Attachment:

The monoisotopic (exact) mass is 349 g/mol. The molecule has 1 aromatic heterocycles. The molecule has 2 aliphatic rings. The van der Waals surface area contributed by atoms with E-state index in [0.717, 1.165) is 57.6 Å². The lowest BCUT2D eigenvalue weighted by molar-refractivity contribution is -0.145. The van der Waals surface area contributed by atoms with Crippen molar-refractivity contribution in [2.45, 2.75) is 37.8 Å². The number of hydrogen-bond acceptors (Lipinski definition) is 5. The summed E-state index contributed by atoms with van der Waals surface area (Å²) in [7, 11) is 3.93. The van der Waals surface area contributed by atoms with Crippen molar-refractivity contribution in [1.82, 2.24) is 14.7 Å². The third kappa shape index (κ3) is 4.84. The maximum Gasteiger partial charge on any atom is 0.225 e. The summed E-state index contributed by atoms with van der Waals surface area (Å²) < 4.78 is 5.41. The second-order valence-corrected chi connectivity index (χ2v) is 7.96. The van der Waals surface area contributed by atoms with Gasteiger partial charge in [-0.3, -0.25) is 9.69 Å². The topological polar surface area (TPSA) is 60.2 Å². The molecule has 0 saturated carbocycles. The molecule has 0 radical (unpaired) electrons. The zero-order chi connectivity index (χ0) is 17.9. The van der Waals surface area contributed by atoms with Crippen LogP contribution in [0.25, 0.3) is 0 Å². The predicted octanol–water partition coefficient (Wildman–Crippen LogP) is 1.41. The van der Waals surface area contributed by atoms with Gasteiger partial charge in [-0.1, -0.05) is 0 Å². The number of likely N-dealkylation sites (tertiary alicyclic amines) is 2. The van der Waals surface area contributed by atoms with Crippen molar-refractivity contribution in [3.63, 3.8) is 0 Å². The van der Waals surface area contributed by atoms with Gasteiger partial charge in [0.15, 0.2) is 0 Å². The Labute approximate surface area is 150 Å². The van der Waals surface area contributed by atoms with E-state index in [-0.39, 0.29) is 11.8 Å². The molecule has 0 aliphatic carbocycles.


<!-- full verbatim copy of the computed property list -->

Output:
The monoisotopic (exact) mass is 349 g/mol. The molecule has 1 aromatic heterocycles. The molecule has 2 aliphatic rings. The van der Waals surface area contributed by atoms with E-state index in [0.717, 1.165) is 57.6 Å². The lowest BCUT2D eigenvalue weighted by molar-refractivity contribution is -0.145. The van der Waals surface area contributed by atoms with Crippen molar-refractivity contribution in [2.45, 2.75) is 37.8 Å². The number of hydrogen-bond acceptors (Lipinski definition) is 5. The summed E-state index contributed by atoms with van der Waals surface area (Å²) in [7, 11) is 3.93. The van der Waals surface area contributed by atoms with Crippen molar-refractivity contribution in [1.82, 2.24) is 14.7 Å². The third kappa shape index (κ3) is 4.84. The maximum Gasteiger partial charge on any atom is 0.225 e. The summed E-state index contributed by atoms with van der Waals surface area (Å²) < 4.78 is 5.41. The second-order valence-corrected chi connectivity index (χ2v) is 7.96. The van der Waals surface area contributed by atoms with Gasteiger partial charge in [-0.3, -0.25) is 9.69 Å². The topological polar surface area (TPSA) is 60.2 Å². The molecule has 0 saturated carbocycles. The molecule has 0 radical (unpaired) electrons. The zero-order chi connectivity index (χ0) is 17.9. The van der Waals surface area contributed by atoms with Crippen LogP contribution in [0.25, 0.3) is 0 Å². The predicted octanol–water partition coefficient (Wildman–Crippen LogP) is 1.41. The van der Waals surface area contributed by atoms with Gasteiger partial charge in [-0.1, -0.05) is 0 Å². The number of likely N-dealkylation sites (tertiary alicyclic amines) is 2. The van der Waals surface area contributed by atoms with Crippen molar-refractivity contribution in [3.63, 3.8) is 0 Å². The van der Waals surface area contributed by atoms with Gasteiger partial charge in [0.15, 0.2) is 0 Å². The Labute approximate surface area is 150 Å². The van der Waals surface area contributed by atoms with E-state index in [-0.39, 0.29) is 11.8 Å². The molecule has 0 aliphatic carbocycles.